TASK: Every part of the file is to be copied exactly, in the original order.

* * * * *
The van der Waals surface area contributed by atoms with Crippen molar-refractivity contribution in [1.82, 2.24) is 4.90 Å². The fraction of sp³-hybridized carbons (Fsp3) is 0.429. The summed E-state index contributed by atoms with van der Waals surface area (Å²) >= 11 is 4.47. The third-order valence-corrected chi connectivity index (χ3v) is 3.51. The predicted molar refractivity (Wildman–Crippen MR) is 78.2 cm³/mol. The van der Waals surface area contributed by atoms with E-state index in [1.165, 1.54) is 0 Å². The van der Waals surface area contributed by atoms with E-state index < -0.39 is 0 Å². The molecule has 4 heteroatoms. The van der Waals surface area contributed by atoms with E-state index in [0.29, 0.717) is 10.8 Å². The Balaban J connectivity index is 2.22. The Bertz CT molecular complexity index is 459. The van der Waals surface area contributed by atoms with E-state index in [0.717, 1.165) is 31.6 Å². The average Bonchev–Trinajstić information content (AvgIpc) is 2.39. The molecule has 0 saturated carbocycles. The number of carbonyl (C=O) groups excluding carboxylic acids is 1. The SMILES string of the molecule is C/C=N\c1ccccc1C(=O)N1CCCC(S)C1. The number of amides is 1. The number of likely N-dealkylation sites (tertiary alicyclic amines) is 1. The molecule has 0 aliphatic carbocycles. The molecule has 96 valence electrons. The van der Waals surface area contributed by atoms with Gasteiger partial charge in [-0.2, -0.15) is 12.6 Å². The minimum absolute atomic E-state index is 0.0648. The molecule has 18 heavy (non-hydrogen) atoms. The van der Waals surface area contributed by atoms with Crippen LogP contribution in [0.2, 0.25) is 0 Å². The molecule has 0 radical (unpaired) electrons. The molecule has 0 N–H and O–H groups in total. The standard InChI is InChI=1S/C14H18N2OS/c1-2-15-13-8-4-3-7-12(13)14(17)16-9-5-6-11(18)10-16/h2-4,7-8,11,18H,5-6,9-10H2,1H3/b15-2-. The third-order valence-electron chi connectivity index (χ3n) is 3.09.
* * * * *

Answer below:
The van der Waals surface area contributed by atoms with Crippen molar-refractivity contribution in [1.82, 2.24) is 4.90 Å². The fraction of sp³-hybridized carbons (Fsp3) is 0.429. The summed E-state index contributed by atoms with van der Waals surface area (Å²) >= 11 is 4.47. The third-order valence-corrected chi connectivity index (χ3v) is 3.51. The predicted molar refractivity (Wildman–Crippen MR) is 78.2 cm³/mol. The van der Waals surface area contributed by atoms with E-state index in [1.165, 1.54) is 0 Å². The van der Waals surface area contributed by atoms with E-state index < -0.39 is 0 Å². The molecule has 4 heteroatoms. The van der Waals surface area contributed by atoms with E-state index in [0.29, 0.717) is 10.8 Å². The Balaban J connectivity index is 2.22. The Bertz CT molecular complexity index is 459. The van der Waals surface area contributed by atoms with E-state index in [0.717, 1.165) is 31.6 Å². The average Bonchev–Trinajstić information content (AvgIpc) is 2.39. The molecule has 0 saturated carbocycles. The number of carbonyl (C=O) groups excluding carboxylic acids is 1. The SMILES string of the molecule is C/C=N\c1ccccc1C(=O)N1CCCC(S)C1. The number of amides is 1. The number of likely N-dealkylation sites (tertiary alicyclic amines) is 1. The molecule has 0 aliphatic carbocycles. The molecule has 96 valence electrons. The van der Waals surface area contributed by atoms with Gasteiger partial charge in [-0.2, -0.15) is 12.6 Å². The minimum absolute atomic E-state index is 0.0648. The molecule has 18 heavy (non-hydrogen) atoms. The van der Waals surface area contributed by atoms with Crippen LogP contribution in [0.2, 0.25) is 0 Å². The molecule has 0 radical (unpaired) electrons. The molecule has 0 N–H and O–H groups in total. The standard InChI is InChI=1S/C14H18N2OS/c1-2-15-13-8-4-3-7-12(13)14(17)16-9-5-6-11(18)10-16/h2-4,7-8,11,18H,5-6,9-10H2,1H3/b15-2-. The third-order valence-electron chi connectivity index (χ3n) is 3.09.